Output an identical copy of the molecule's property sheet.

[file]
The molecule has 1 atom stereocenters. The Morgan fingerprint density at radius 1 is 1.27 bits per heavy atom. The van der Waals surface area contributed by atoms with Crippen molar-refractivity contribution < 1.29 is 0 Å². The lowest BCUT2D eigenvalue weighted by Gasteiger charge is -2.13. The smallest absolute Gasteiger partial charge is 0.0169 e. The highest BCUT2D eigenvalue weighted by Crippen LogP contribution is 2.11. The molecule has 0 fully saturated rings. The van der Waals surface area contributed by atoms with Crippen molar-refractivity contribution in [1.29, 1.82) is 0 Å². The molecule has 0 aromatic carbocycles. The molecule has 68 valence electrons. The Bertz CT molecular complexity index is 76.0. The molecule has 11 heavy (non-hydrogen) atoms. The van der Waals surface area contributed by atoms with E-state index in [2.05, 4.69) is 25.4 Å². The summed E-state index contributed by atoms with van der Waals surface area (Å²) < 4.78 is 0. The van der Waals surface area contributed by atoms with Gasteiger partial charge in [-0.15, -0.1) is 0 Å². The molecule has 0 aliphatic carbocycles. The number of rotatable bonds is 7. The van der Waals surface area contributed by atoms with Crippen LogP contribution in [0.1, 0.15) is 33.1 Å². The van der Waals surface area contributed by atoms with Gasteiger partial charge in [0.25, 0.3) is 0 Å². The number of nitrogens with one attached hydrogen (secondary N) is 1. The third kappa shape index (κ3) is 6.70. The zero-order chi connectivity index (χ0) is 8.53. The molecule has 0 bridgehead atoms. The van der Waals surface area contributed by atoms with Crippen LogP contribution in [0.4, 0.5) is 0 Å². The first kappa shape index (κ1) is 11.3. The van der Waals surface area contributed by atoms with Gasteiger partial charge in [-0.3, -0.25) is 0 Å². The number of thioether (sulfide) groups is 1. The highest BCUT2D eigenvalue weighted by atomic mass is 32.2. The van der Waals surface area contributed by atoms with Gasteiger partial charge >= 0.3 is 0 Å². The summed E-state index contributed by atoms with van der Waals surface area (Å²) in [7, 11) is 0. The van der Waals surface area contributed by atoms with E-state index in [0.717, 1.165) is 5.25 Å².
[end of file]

The molecule has 1 atom stereocenters. The Morgan fingerprint density at radius 1 is 1.27 bits per heavy atom. The van der Waals surface area contributed by atoms with Crippen molar-refractivity contribution < 1.29 is 0 Å². The lowest BCUT2D eigenvalue weighted by Gasteiger charge is -2.13. The smallest absolute Gasteiger partial charge is 0.0169 e. The highest BCUT2D eigenvalue weighted by Crippen LogP contribution is 2.11. The molecule has 0 fully saturated rings. The van der Waals surface area contributed by atoms with Crippen molar-refractivity contribution in [1.29, 1.82) is 0 Å². The molecule has 0 aromatic carbocycles. The molecule has 68 valence electrons. The Bertz CT molecular complexity index is 76.0. The molecule has 11 heavy (non-hydrogen) atoms. The van der Waals surface area contributed by atoms with E-state index in [2.05, 4.69) is 25.4 Å². The summed E-state index contributed by atoms with van der Waals surface area (Å²) < 4.78 is 0. The van der Waals surface area contributed by atoms with Gasteiger partial charge in [-0.15, -0.1) is 0 Å². The molecule has 0 aliphatic carbocycles. The number of rotatable bonds is 7. The van der Waals surface area contributed by atoms with Crippen LogP contribution in [0.1, 0.15) is 33.1 Å². The van der Waals surface area contributed by atoms with Gasteiger partial charge in [0.25, 0.3) is 0 Å². The number of nitrogens with one attached hydrogen (secondary N) is 1. The third kappa shape index (κ3) is 6.70. The zero-order chi connectivity index (χ0) is 8.53. The molecule has 0 bridgehead atoms. The van der Waals surface area contributed by atoms with Crippen LogP contribution in [0.4, 0.5) is 0 Å². The first kappa shape index (κ1) is 11.3. The van der Waals surface area contributed by atoms with Gasteiger partial charge in [-0.3, -0.25) is 0 Å². The number of thioether (sulfide) groups is 1. The highest BCUT2D eigenvalue weighted by atomic mass is 32.2. The van der Waals surface area contributed by atoms with Gasteiger partial charge >= 0.3 is 0 Å². The summed E-state index contributed by atoms with van der Waals surface area (Å²) in [7, 11) is 0. The van der Waals surface area contributed by atoms with E-state index in [0.717, 1.165) is 5.25 Å².